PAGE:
Vicinity Centres (Vicinity) is one of Australia’s leading retail property companies with over 60 shopping centres and more than 1,300 employees, in six states, across Australia. Vicinity’s aim is to enrich the communities in which it operates by strategically supporting issues that impact both centres and the communities around them.
Investing in their communities
Vicinity has identified youth unemployment and disengagement as an important community issue that also impacts on the amenity and performance of their centres. It’s additionally been identified as an area of focus where the business can make a meaningful difference through its day-to-day activities.
Yeshwant Mudaliar, Sustainability Manager Community, at Vicinity Centres said, “Young people who are disengaged can sometimes cause issues at our centres, and finding work can give them a greater sense of belonging, participation and acceptance. It’s an opportunity for us to create shared value for our customers, retailers, the local community and most importantly our business – it’s win-win”.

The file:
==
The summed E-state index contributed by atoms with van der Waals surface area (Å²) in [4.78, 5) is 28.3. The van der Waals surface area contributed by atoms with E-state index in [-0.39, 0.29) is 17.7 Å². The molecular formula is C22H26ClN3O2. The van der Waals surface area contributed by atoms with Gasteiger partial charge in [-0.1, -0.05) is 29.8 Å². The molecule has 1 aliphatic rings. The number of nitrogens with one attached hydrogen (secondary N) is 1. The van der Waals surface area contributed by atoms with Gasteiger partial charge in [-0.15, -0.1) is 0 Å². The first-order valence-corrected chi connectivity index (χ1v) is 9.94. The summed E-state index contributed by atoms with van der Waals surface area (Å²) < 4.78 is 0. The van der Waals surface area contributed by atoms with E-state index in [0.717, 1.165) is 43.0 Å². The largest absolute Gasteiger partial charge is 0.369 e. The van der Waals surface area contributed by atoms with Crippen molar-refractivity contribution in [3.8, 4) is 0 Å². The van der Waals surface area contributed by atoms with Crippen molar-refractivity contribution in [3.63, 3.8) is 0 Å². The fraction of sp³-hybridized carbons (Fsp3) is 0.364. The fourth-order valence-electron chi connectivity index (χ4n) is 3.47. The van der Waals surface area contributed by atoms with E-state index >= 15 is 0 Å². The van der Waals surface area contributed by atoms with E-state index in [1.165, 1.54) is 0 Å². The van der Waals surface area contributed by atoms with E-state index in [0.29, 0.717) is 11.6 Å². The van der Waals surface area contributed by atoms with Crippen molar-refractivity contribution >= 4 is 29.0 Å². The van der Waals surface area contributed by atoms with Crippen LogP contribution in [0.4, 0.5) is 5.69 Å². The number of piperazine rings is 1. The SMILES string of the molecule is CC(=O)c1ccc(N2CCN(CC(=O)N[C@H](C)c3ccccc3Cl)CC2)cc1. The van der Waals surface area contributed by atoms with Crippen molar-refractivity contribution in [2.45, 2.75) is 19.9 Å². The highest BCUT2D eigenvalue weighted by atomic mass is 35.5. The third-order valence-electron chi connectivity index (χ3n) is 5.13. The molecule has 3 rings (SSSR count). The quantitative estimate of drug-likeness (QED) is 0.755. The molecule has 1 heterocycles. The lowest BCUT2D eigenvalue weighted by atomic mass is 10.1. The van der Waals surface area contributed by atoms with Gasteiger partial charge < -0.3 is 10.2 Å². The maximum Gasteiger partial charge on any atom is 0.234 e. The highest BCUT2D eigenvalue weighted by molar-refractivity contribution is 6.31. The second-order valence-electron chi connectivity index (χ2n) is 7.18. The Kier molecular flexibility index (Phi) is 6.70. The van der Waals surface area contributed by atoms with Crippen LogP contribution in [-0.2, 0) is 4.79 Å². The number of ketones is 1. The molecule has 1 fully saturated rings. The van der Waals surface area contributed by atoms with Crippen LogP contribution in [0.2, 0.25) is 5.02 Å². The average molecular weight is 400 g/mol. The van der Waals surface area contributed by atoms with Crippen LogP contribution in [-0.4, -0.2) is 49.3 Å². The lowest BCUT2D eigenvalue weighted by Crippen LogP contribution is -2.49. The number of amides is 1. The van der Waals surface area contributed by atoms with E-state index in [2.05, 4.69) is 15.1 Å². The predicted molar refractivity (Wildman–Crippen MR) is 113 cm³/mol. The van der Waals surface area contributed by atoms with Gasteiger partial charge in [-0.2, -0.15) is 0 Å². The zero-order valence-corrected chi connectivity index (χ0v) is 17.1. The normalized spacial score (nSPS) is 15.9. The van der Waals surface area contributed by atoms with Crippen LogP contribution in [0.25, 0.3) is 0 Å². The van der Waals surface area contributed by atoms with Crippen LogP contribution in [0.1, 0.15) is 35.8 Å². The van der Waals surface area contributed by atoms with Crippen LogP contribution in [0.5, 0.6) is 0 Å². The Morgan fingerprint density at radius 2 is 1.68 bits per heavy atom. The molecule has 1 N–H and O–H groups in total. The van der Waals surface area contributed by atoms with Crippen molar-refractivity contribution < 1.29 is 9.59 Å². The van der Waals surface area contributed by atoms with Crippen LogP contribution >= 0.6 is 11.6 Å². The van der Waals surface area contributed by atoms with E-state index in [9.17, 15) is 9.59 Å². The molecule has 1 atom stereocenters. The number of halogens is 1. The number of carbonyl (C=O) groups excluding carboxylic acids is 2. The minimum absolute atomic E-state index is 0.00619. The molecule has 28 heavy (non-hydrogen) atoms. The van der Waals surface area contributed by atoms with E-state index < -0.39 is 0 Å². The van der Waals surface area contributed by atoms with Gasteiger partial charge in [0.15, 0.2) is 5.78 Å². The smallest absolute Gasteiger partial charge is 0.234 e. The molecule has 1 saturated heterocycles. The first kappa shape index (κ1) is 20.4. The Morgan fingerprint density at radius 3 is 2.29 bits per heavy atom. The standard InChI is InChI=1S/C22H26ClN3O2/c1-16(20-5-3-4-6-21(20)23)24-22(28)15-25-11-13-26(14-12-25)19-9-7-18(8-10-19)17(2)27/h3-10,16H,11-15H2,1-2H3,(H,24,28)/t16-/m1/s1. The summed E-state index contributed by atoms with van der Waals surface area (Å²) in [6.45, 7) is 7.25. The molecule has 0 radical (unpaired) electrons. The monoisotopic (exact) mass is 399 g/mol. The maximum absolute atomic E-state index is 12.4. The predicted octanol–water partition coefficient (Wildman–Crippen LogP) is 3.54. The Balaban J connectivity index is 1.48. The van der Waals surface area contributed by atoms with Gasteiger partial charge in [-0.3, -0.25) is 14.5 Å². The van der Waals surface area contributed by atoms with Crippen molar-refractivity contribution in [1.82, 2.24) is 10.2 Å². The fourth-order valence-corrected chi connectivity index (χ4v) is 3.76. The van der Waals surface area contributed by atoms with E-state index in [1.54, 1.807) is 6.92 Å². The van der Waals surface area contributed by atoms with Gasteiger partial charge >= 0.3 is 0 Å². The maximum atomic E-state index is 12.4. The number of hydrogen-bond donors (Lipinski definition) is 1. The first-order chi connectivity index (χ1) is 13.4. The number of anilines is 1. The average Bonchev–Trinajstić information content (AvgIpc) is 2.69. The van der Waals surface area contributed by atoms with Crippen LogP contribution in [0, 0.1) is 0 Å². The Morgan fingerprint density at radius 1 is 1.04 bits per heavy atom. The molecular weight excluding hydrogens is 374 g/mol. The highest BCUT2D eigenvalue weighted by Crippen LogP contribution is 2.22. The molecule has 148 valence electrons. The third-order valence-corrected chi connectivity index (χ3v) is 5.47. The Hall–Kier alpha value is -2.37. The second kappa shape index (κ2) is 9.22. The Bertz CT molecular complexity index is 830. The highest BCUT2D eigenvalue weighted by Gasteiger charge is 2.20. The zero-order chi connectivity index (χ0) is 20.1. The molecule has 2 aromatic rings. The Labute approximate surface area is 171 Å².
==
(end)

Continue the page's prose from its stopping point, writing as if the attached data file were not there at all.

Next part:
“We want our team to have a strong community focus, and access to programs which they can engage with. It gives us a sense of pride working for a company that supports the communities around us,” Yeshwant said.
In 2017, Vicinity established a targeted community investment program to collectively address issues of youth unemployment and disengagement at a corporate level as well as at its centres. The next step was finding the right charitable organisation to partner with.
Tapping into Good2Give’s Advisory services